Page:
.. in a blog that was as much about discovering great food as it was about sharing it. Thank you :smile:

best wishes to Mara!

Klary...very glad you liked it....

Of course, you do know that it was your inspiration that 1) brought me to eGullet in the first place and 2) lit a fire under my foodblogging pen (and my mixed metaphor generator, apparently) and motivated me to "not suck". So thank you, too... :smile:

mem

Edited by markemorse (log)
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And this was somewhere between an unripe pear and jicama or chayote:

gallery_47138_4965_12270.jpg

I'm not that either were actually enjoyable to eat, but the novelty made for good discussion.

Rose Apple. The good ones are very sweet, crunchy and juicy on their own, but I like them better dusted with sour plum powder.

May

Totally More-ish: The New and Improved Foodblog

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And this was somewhere between an unripe pear and jicama or chayote:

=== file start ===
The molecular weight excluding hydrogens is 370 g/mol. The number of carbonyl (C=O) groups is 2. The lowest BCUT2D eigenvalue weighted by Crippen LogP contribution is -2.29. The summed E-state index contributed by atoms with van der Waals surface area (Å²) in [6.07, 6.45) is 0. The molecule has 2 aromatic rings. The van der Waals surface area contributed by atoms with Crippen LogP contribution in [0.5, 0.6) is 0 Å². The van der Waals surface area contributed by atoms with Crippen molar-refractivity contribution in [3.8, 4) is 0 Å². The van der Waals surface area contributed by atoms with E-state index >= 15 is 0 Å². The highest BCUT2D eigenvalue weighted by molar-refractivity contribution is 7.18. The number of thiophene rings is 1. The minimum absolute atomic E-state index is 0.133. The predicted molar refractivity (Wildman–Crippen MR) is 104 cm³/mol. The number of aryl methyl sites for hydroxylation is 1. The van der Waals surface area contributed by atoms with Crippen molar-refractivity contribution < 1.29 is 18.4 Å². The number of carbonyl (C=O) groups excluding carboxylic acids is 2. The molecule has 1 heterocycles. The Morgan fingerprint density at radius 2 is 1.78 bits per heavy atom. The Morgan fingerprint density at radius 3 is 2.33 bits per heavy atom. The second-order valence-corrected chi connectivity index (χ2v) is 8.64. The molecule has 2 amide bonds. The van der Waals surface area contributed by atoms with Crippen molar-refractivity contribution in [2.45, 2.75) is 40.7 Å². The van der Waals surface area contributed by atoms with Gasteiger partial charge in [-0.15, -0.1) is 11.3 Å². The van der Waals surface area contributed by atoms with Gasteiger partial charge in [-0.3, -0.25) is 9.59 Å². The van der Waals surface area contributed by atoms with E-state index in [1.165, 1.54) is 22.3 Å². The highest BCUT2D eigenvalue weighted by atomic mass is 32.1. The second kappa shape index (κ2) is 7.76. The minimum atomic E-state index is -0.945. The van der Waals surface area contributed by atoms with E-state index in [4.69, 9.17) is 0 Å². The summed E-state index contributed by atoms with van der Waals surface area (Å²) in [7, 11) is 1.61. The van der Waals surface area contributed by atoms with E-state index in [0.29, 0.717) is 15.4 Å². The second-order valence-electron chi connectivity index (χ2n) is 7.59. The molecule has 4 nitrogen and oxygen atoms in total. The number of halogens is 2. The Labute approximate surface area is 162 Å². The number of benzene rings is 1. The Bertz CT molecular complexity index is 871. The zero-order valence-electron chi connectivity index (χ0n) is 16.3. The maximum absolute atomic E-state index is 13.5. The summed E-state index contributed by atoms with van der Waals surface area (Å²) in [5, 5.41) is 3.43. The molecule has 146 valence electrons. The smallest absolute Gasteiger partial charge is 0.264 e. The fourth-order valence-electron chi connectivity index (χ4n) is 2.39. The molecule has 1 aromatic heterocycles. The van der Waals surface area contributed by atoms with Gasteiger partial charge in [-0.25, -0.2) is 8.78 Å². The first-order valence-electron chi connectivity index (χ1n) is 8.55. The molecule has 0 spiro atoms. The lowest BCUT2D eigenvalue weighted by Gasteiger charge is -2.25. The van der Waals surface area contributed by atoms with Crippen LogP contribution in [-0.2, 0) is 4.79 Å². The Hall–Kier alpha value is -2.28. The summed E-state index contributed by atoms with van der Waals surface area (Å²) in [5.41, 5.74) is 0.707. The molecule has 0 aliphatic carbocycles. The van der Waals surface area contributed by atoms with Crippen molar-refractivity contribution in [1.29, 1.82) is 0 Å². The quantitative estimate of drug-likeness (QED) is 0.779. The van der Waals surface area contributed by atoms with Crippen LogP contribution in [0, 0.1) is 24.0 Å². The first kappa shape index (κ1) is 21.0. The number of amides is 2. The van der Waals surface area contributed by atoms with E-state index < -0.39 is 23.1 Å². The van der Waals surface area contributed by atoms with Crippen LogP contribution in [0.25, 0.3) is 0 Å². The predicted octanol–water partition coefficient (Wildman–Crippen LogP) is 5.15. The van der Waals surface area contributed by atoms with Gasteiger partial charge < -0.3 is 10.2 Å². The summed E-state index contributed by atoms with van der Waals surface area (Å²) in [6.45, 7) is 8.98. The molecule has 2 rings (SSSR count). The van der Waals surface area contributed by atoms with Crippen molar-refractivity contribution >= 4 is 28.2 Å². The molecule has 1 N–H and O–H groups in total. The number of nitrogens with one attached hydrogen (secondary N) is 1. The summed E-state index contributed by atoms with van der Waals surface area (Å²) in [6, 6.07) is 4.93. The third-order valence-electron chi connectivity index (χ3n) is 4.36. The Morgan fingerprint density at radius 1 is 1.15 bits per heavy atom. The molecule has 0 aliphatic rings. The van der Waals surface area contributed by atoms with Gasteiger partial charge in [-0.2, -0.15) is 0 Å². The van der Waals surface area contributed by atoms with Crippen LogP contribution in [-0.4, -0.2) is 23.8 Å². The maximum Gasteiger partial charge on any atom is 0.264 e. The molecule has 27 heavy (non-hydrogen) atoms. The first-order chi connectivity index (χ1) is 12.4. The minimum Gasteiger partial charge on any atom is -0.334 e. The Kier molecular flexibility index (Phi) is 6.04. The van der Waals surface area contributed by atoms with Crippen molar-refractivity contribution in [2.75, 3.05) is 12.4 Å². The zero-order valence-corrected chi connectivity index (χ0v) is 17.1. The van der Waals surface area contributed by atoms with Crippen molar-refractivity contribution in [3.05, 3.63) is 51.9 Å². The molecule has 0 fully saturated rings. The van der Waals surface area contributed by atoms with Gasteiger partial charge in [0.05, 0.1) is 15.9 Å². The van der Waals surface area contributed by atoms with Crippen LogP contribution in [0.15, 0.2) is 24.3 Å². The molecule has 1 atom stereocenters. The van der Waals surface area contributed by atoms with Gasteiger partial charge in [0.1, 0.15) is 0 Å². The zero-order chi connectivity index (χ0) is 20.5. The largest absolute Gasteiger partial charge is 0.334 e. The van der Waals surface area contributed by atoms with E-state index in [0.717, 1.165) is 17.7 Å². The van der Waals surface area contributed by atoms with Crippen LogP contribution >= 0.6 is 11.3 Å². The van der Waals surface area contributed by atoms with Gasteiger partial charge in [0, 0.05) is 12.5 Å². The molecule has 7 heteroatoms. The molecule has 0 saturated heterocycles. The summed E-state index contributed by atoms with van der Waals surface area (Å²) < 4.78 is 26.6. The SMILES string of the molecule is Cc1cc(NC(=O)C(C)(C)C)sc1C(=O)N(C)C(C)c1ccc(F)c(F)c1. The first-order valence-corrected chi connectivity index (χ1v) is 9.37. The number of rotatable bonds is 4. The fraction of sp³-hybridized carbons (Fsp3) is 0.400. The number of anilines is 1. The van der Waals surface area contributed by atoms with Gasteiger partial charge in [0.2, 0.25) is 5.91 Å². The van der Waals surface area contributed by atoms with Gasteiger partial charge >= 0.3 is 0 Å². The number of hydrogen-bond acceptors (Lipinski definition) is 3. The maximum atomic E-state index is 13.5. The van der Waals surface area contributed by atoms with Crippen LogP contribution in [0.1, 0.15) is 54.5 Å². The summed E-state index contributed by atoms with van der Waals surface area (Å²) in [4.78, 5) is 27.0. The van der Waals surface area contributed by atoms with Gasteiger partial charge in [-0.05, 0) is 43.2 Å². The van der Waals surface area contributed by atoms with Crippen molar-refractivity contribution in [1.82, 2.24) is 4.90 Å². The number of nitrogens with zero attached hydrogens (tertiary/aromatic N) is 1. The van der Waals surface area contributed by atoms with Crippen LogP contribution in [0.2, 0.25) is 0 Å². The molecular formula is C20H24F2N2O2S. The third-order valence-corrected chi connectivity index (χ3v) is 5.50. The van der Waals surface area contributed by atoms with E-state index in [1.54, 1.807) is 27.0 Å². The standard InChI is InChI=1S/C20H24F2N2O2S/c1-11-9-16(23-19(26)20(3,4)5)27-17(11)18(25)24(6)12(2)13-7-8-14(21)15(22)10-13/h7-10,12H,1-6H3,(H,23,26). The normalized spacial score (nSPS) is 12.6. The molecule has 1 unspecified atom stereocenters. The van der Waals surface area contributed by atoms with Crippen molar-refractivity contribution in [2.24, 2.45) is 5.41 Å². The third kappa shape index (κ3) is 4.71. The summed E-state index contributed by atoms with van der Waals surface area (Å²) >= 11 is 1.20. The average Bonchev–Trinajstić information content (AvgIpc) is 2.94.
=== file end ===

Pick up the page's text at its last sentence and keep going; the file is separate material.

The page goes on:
gallery_47138_4965_12270.jpg

I'm not that either were actually enjoyable to eat, but the novelty made for good discussion.

Rose Apple. The good ones are very sweet, crunchy and juicy on their own, but I like them better dusted with sour plum powder.

Ah, May...thanks again. This one was really only juicy and sweet near its fat bottom, the rest was...very jicama-like.

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Has the Mexican version of this dish -- tacos al pastor -- made it to Europe yet?

My least favorite thing about Amsterdam: no Mexican food. Well, one real Mexican restaurant run by Mexicans. There are plenty of places that say they serve "Mexican food", but it's basically food by people who have seen pictures of Mexican food but never tasted it.

Edited by markemorse (log)
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My least favorite thing about Amsterdam: no Mexican food. Well, one real Mexican restaurant run by Mexicans. There are plenty of places that say they serve "Mexican food", but it's basically food by people who have seen pictures of Mexican food but never tasted it.

Sounds like the Mexican food I make. In a complete vaccuum (and I'm not talking about sous-vide). I should have eaten some before I left the U.S. ...